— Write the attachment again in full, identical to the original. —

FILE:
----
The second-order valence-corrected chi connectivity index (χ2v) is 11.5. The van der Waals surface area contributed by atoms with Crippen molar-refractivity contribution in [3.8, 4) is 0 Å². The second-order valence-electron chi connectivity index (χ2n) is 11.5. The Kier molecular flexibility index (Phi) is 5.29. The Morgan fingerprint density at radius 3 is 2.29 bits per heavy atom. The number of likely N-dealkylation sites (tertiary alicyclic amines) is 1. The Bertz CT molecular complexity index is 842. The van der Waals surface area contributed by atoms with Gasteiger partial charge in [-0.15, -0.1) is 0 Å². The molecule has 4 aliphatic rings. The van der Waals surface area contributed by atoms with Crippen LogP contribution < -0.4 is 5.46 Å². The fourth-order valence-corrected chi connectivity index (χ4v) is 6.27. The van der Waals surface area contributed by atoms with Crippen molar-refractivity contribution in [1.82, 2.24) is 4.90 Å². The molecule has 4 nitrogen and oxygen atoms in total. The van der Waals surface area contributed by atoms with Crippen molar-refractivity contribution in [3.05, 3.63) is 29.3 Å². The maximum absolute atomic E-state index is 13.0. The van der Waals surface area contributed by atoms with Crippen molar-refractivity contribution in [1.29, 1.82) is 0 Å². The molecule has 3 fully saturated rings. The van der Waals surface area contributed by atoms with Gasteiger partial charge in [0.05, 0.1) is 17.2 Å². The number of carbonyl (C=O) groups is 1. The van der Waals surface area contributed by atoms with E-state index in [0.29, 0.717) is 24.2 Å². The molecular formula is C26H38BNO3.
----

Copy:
The second-order valence-corrected chi connectivity index (χ2v) is 11.5. The van der Waals surface area contributed by atoms with Crippen molar-refractivity contribution in [3.8, 4) is 0 Å². The second-order valence-electron chi connectivity index (χ2n) is 11.5. The Kier molecular flexibility index (Phi) is 5.29. The Morgan fingerprint density at radius 3 is 2.29 bits per heavy atom. The number of likely N-dealkylation sites (tertiary alicyclic amines) is 1. The Bertz CT molecular complexity index is 842. The van der Waals surface area contributed by atoms with Gasteiger partial charge in [-0.15, -0.1) is 0 Å². The molecule has 4 aliphatic rings. The van der Waals surface area contributed by atoms with Crippen LogP contribution < -0.4 is 5.46 Å². The fourth-order valence-corrected chi connectivity index (χ4v) is 6.27. The van der Waals surface area contributed by atoms with Crippen molar-refractivity contribution in [1.82, 2.24) is 4.90 Å². The molecule has 4 nitrogen and oxygen atoms in total. The van der Waals surface area contributed by atoms with Crippen molar-refractivity contribution in [3.05, 3.63) is 29.3 Å². The maximum absolute atomic E-state index is 13.0. The van der Waals surface area contributed by atoms with Crippen molar-refractivity contribution in [1.29, 1.82) is 0 Å². The molecule has 3 fully saturated rings. The van der Waals surface area contributed by atoms with Gasteiger partial charge in [0.05, 0.1) is 17.2 Å². The number of carbonyl (C=O) groups is 1. The van der Waals surface area contributed by atoms with E-state index in [0.29, 0.717) is 24.2 Å². The molecular formula is C26H38BNO3.